Ironically, the best investors in investors in the room today were the old-time Leucadia shareholders (you could tell who they were), who long ago gave money to people they thought were smarter than themselves, and turned out to be very right, and very rich.
A story in Tuesday's FT quoted heavily from a letter sent by PE firm TPG to its investors:
"When debt is mispriced and inexpensive, as was the case before 2008, it makes sense to replace equity with debt, hence the abundance of LBOs," the letter said. "[Now] it makes sense to replace debt with equity, -leading to restructurings and recapitalisations."
Once upon a time I was young and a total Buffett-worshipper, and being a Buffett-worshipper to me meant YOU DON'T BORROW MONEY EVER. Like a a true Capricorn, however, I've loosened up with age and now look differently at investors who use debt. I now realize that there is debt and there is debt, and evaluting how an investor uses it, both qualitatively and quantitatively, is an important part of manager selection.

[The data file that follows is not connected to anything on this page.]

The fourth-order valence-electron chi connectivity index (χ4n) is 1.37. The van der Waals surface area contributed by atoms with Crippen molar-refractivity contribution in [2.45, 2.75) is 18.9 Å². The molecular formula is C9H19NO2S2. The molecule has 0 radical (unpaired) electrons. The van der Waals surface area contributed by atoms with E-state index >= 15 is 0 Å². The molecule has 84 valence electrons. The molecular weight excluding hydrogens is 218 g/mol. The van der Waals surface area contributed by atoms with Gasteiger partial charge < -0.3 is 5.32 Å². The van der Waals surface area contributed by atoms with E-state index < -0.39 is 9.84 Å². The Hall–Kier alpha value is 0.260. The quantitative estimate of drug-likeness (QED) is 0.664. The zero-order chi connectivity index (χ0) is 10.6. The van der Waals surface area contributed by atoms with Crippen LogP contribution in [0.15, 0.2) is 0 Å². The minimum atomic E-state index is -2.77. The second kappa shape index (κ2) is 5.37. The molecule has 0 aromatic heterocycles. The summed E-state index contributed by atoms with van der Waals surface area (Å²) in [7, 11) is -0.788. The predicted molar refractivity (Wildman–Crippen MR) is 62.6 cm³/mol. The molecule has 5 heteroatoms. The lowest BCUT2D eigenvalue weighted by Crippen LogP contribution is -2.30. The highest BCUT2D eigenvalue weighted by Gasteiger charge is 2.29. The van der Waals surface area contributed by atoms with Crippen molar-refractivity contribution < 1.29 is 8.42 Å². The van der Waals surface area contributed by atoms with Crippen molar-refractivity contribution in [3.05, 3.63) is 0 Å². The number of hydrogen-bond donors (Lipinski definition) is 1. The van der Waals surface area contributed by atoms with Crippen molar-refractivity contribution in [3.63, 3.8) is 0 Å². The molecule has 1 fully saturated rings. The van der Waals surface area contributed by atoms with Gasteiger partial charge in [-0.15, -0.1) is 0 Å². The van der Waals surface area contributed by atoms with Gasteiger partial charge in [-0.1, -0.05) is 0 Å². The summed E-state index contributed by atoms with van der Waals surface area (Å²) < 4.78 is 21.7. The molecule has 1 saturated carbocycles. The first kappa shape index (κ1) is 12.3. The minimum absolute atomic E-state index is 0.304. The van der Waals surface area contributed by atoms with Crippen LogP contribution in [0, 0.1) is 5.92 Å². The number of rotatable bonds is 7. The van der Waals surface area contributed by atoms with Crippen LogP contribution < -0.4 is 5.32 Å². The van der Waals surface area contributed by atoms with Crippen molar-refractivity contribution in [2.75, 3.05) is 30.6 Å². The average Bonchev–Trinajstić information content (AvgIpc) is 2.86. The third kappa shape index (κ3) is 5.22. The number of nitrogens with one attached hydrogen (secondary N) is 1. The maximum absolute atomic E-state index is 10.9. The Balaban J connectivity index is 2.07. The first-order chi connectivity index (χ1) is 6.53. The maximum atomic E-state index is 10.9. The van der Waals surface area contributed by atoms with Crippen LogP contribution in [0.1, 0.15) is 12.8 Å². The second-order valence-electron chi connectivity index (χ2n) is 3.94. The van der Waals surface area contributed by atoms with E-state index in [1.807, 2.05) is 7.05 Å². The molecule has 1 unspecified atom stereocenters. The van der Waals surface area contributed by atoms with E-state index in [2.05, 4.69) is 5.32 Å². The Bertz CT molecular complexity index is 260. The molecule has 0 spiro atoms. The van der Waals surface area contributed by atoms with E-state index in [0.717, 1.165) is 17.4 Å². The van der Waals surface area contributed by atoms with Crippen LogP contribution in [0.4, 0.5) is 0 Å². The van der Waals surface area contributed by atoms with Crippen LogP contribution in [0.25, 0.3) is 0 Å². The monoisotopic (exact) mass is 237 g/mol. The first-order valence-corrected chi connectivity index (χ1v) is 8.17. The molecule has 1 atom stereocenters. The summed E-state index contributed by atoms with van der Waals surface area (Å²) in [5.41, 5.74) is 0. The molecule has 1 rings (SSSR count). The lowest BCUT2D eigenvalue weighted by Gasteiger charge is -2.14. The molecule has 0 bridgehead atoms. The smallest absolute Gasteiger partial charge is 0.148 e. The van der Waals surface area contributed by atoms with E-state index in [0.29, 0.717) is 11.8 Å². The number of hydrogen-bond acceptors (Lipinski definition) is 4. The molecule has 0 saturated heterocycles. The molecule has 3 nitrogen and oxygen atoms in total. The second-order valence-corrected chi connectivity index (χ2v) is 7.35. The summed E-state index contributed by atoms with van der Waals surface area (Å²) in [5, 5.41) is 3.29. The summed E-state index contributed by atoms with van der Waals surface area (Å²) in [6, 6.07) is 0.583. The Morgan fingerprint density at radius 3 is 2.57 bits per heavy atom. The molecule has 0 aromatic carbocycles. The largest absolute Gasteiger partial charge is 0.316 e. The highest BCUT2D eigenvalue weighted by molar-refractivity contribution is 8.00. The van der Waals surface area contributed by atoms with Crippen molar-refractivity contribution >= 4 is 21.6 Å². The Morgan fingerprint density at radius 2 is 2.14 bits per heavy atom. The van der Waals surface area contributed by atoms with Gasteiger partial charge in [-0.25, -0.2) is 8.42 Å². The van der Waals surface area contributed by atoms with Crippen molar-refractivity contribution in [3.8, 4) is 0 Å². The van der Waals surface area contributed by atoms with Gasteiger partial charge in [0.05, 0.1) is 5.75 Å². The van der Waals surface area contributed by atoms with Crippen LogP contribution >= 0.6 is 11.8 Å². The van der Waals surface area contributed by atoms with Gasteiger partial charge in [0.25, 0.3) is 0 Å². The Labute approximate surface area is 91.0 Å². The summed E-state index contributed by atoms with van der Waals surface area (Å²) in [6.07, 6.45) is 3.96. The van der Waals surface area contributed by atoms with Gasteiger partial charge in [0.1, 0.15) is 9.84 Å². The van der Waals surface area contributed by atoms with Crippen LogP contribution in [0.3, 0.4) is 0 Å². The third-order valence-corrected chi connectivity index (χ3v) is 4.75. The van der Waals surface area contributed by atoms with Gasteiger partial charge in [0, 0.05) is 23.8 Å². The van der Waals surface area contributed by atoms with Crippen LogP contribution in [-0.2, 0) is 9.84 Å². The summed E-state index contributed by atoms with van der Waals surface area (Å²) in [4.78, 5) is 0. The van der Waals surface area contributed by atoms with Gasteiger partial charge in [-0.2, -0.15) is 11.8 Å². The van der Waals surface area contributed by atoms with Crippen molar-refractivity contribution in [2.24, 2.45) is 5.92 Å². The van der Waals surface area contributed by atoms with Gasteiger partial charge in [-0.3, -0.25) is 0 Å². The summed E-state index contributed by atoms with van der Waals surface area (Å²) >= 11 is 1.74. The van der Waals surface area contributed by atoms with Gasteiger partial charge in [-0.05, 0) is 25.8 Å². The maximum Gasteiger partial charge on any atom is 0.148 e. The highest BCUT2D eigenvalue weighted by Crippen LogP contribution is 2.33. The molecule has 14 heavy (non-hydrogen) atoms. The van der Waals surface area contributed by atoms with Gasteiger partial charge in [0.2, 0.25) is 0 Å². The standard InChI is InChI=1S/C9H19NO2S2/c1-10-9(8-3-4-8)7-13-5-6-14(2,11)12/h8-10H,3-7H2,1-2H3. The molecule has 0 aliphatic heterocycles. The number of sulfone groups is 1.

The best investors work both sides of the balance sheet, they're in the spread business. A dollar earned from the right side spends the same as a dollar earned from the right. Any stream of cash flows, whether going in or coming out the door, can be cheap, and value investors buy things cheap. If you can buy cheap AND maintain a margin of safety, you're well on your way. So you can scold the Masters of the Universe for what they did in the last few years, but many of them were smart: they recognized a cheap liability and "bought" it, and some of them did so with a margin of safety too.